Early English Laws Online has as its goal the publication in print and translation of all English legal codes up to Magna Carta in 1215. Currently, the project has digitized and indexed a number of legal texts from the period in Latin, Old French, and Old English. One can search by text name, abbreviation, category, or by the king under whose reign the laws were written. Likewise, one can view catalog data and links to other repositories containing manuscripts of the legal codes. A few of these manuscripts have images that can be viewed in the site’s manuscript viewer.
The project also contains a bibliography on English law, a glossary, contextual essays, and links to other related projects.
The Eel-Rents Project is a multimedia platform for an exploration of eels as a part of the economy and culture of eleventh-century Britain. The project presents an interactive map that shows the location of eel rents in the Domesday Books and also presents a bibliography and discussion of the importance of the aquatic animals to early English life.
The Manuscripts of Lichfield Cathedral Project presents digital surrogates and bibliography on two medieval manuscripts held in Lichfield Cathedral: the 9th-century St. Chad’s Gospels and the 15th-century Wycliffite New Testament. The project offers both standard and multispectral imaging of the manuscripts, alongside RTI, or Reflectance Transformation Imaging for selected openings from the books.
Mapping Metaphor is a project hosted by the University of Glasgow and represents the portion of the Mapping Metaphor project devoted particularly to the study of Old English. Deriving its data from the Historical Thesaurus of the Oxford English Dictionary, the project aims to provide useful data and data visualizations that map words and their usage as metaphors in Old English. The project presents over 70,000 metaphorical words in several visual formats. Users can also see which metaphorical words pair most frequently with a variety of statistical analyses.
The project has several tutorials and glossaries that teach a user how to use the database. Though the data itself is not available for download, the project includes several modes of searching its findings.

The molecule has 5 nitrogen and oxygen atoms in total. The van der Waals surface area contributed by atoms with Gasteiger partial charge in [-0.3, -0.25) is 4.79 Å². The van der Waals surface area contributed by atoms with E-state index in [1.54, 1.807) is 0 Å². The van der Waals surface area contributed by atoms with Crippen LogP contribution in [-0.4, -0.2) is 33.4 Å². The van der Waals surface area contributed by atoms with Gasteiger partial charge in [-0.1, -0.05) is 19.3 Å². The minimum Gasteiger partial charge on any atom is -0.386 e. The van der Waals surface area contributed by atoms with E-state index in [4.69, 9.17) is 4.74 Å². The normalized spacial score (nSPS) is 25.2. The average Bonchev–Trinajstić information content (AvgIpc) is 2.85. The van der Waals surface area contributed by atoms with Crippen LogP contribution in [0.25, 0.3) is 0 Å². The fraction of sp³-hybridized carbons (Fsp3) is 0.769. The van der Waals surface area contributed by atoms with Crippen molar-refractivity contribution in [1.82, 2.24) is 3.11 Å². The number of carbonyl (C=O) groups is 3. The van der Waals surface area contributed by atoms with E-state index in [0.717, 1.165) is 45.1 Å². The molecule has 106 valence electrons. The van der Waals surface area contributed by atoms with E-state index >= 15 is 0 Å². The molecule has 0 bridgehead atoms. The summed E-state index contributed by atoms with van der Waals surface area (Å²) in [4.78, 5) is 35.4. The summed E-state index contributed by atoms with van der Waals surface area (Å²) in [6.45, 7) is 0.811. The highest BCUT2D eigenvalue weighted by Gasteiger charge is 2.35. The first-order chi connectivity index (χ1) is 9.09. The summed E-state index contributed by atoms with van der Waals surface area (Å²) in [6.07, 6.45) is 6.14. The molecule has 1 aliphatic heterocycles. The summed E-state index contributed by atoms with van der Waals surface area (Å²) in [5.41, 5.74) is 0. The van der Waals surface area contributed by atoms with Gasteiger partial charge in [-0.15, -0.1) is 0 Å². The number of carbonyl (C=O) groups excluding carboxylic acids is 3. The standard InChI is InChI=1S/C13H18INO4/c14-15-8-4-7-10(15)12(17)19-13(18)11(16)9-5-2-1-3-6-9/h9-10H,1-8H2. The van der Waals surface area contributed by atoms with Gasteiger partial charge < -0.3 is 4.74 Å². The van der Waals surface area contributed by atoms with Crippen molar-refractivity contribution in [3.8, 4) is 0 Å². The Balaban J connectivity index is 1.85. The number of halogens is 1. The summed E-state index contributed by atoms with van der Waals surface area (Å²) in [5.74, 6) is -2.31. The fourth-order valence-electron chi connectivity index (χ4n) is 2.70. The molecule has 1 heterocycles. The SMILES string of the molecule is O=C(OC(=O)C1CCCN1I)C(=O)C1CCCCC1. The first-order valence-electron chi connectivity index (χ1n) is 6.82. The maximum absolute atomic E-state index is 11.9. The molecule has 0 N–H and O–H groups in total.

Compiled by Roy Liuzza at the University of Tennessee, the OEN Bibliography Database is a searchable catalog of the annual Old English Newsletter bibliography, published annually from 1973 to 2009. Once users have registered for a free account, they can search the newsletters’ over 23,000 entries for topics related to the study of Old English. Each entry includes publication information for articles, books, and digital projects. Users may also search by topic, date, or subject. The database is no longer updated, but is a useful resource for scholars and students of early English history, literature, and cultures.
The Parker Library on the Web project is a joint endeavor by the Parker Library at Corpus Christi College, Cambridge and Stanford University to publish images of the roughly 600 medieval manuscripts housed in the library. To date, they have digitized and made freely available over 500 of those manuscripts. The Parker Library is one of the richest collections of early English books in the world, having been gifted the collections by Matthew Parker, the 16th-century Archbishop of Canterbury.
Parker Library on the Web has been at the forefront of library digitization projects. It was an early adopted of the IIIF image format. In addition to a wide range of manuscript images, including detailed images of illuminations, each entry has a detailed cataloging information and a bibliography for the item. Additionally, the platform also presents past digital exhibitions in addition to copious information on how to use the site.
Published by the University of Glasgow, the Thesaurus of Old English Project is an online resource that thematically arranges definitions of terms. Drawing from standard dictionaries of Old English, the project has created thematic entries that are cross referenced with one another. The project is fully searchable; while searching, a user may go directly to the thesaurus’ data or be directed off-site to one of the major dictionaries of Old English. The project has well over 40,000 entries.
Though free to use for individual users, the project makes explicit that large-scale use of data from the project is not allowed. Should users wish to analyze the Thesaurus’ corpus data, they should contact the creators.